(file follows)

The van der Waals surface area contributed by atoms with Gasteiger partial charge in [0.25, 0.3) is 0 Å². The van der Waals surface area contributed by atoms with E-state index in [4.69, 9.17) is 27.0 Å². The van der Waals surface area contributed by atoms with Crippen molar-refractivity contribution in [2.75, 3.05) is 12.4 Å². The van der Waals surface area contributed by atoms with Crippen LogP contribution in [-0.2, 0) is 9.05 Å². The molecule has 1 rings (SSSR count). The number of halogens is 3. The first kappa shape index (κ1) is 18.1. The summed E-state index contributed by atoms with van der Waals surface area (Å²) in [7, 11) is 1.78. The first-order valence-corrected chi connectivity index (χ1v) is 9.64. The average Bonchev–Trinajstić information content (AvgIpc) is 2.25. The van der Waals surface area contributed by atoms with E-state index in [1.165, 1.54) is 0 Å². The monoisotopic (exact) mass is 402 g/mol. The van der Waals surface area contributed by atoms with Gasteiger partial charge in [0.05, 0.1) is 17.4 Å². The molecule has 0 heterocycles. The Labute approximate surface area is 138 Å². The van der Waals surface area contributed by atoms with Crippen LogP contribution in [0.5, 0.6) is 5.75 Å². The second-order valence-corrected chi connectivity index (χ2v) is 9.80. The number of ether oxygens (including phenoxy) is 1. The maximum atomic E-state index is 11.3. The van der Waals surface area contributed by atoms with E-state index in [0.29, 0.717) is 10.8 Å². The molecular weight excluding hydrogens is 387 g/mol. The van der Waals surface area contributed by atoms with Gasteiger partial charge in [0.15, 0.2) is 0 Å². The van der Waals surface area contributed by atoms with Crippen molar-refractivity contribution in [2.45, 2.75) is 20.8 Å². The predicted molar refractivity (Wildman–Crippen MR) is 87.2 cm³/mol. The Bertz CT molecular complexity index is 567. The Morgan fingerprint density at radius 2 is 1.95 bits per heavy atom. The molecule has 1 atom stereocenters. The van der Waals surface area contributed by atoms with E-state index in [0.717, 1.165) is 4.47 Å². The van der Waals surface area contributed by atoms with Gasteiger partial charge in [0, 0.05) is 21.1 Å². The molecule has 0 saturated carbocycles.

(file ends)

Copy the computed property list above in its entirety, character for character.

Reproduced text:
The van der Waals surface area contributed by atoms with Gasteiger partial charge in [0.25, 0.3) is 0 Å². The van der Waals surface area contributed by atoms with E-state index in [4.69, 9.17) is 27.0 Å². The van der Waals surface area contributed by atoms with Crippen molar-refractivity contribution in [2.75, 3.05) is 12.4 Å². The van der Waals surface area contributed by atoms with Crippen LogP contribution in [-0.2, 0) is 9.05 Å². The molecule has 1 rings (SSSR count). The number of halogens is 3. The first kappa shape index (κ1) is 18.1. The summed E-state index contributed by atoms with van der Waals surface area (Å²) in [7, 11) is 1.78. The first-order valence-corrected chi connectivity index (χ1v) is 9.64. The average Bonchev–Trinajstić information content (AvgIpc) is 2.25. The van der Waals surface area contributed by atoms with E-state index in [1.165, 1.54) is 0 Å². The monoisotopic (exact) mass is 402 g/mol. The van der Waals surface area contributed by atoms with Gasteiger partial charge in [0.05, 0.1) is 17.4 Å². The molecule has 0 heterocycles. The Labute approximate surface area is 138 Å². The van der Waals surface area contributed by atoms with Crippen LogP contribution in [0.5, 0.6) is 5.75 Å². The second-order valence-corrected chi connectivity index (χ2v) is 9.80. The number of ether oxygens (including phenoxy) is 1. The maximum atomic E-state index is 11.3. The van der Waals surface area contributed by atoms with E-state index in [0.29, 0.717) is 10.8 Å². The molecular weight excluding hydrogens is 387 g/mol. The van der Waals surface area contributed by atoms with Gasteiger partial charge in [0.15, 0.2) is 0 Å². The van der Waals surface area contributed by atoms with Crippen molar-refractivity contribution in [2.45, 2.75) is 20.8 Å². The predicted molar refractivity (Wildman–Crippen MR) is 87.2 cm³/mol. The Bertz CT molecular complexity index is 567. The Morgan fingerprint density at radius 2 is 1.95 bits per heavy atom. The molecule has 1 atom stereocenters. The van der Waals surface area contributed by atoms with E-state index in [0.717, 1.165) is 4.47 Å². The van der Waals surface area contributed by atoms with Gasteiger partial charge in [0, 0.05) is 21.1 Å². The molecule has 0 saturated carbocycles.